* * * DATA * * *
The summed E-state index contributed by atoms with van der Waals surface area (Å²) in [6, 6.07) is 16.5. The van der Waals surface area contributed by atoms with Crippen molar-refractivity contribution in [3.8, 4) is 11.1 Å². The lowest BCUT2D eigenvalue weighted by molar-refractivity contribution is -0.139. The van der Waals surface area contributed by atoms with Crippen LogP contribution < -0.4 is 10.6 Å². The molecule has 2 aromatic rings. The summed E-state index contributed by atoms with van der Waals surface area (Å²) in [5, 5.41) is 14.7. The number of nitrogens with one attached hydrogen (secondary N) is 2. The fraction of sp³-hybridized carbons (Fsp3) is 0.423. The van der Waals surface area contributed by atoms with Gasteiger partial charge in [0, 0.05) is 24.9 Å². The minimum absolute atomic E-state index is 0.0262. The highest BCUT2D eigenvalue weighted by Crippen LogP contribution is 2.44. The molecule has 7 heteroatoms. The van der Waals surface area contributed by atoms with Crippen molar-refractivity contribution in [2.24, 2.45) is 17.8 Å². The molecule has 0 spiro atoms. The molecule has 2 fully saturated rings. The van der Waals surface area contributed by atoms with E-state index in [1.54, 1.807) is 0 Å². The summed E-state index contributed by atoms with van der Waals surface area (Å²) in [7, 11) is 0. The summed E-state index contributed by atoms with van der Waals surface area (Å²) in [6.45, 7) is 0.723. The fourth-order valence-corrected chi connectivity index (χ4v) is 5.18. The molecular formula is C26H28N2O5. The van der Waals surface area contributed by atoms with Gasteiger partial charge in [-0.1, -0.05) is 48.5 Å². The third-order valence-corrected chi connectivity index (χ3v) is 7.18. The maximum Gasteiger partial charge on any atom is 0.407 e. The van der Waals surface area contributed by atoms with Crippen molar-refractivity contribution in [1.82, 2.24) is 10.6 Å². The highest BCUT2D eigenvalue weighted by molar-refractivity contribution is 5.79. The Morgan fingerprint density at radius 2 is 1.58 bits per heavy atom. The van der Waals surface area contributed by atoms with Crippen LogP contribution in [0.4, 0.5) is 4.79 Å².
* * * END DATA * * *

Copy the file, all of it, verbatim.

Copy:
The summed E-state index contributed by atoms with van der Waals surface area (Å²) in [6, 6.07) is 16.5. The van der Waals surface area contributed by atoms with Crippen molar-refractivity contribution in [3.8, 4) is 11.1 Å². The lowest BCUT2D eigenvalue weighted by molar-refractivity contribution is -0.139. The van der Waals surface area contributed by atoms with Crippen LogP contribution < -0.4 is 10.6 Å². The molecule has 2 aromatic rings. The summed E-state index contributed by atoms with van der Waals surface area (Å²) in [5, 5.41) is 14.7. The number of nitrogens with one attached hydrogen (secondary N) is 2. The fraction of sp³-hybridized carbons (Fsp3) is 0.423. The van der Waals surface area contributed by atoms with Gasteiger partial charge in [0, 0.05) is 24.9 Å². The minimum absolute atomic E-state index is 0.0262. The highest BCUT2D eigenvalue weighted by Crippen LogP contribution is 2.44. The molecule has 7 heteroatoms. The van der Waals surface area contributed by atoms with Crippen molar-refractivity contribution in [2.24, 2.45) is 17.8 Å². The molecule has 0 spiro atoms. The molecule has 2 fully saturated rings. The van der Waals surface area contributed by atoms with E-state index in [1.54, 1.807) is 0 Å². The summed E-state index contributed by atoms with van der Waals surface area (Å²) in [7, 11) is 0. The summed E-state index contributed by atoms with van der Waals surface area (Å²) in [6.45, 7) is 0.723. The fourth-order valence-corrected chi connectivity index (χ4v) is 5.18. The molecular formula is C26H28N2O5. The van der Waals surface area contributed by atoms with Gasteiger partial charge in [-0.1, -0.05) is 48.5 Å². The third-order valence-corrected chi connectivity index (χ3v) is 7.18. The maximum Gasteiger partial charge on any atom is 0.407 e. The van der Waals surface area contributed by atoms with Crippen molar-refractivity contribution in [1.82, 2.24) is 10.6 Å². The highest BCUT2D eigenvalue weighted by molar-refractivity contribution is 5.79. The Morgan fingerprint density at radius 2 is 1.58 bits per heavy atom. The van der Waals surface area contributed by atoms with Crippen LogP contribution in [0.4, 0.5) is 4.79 Å².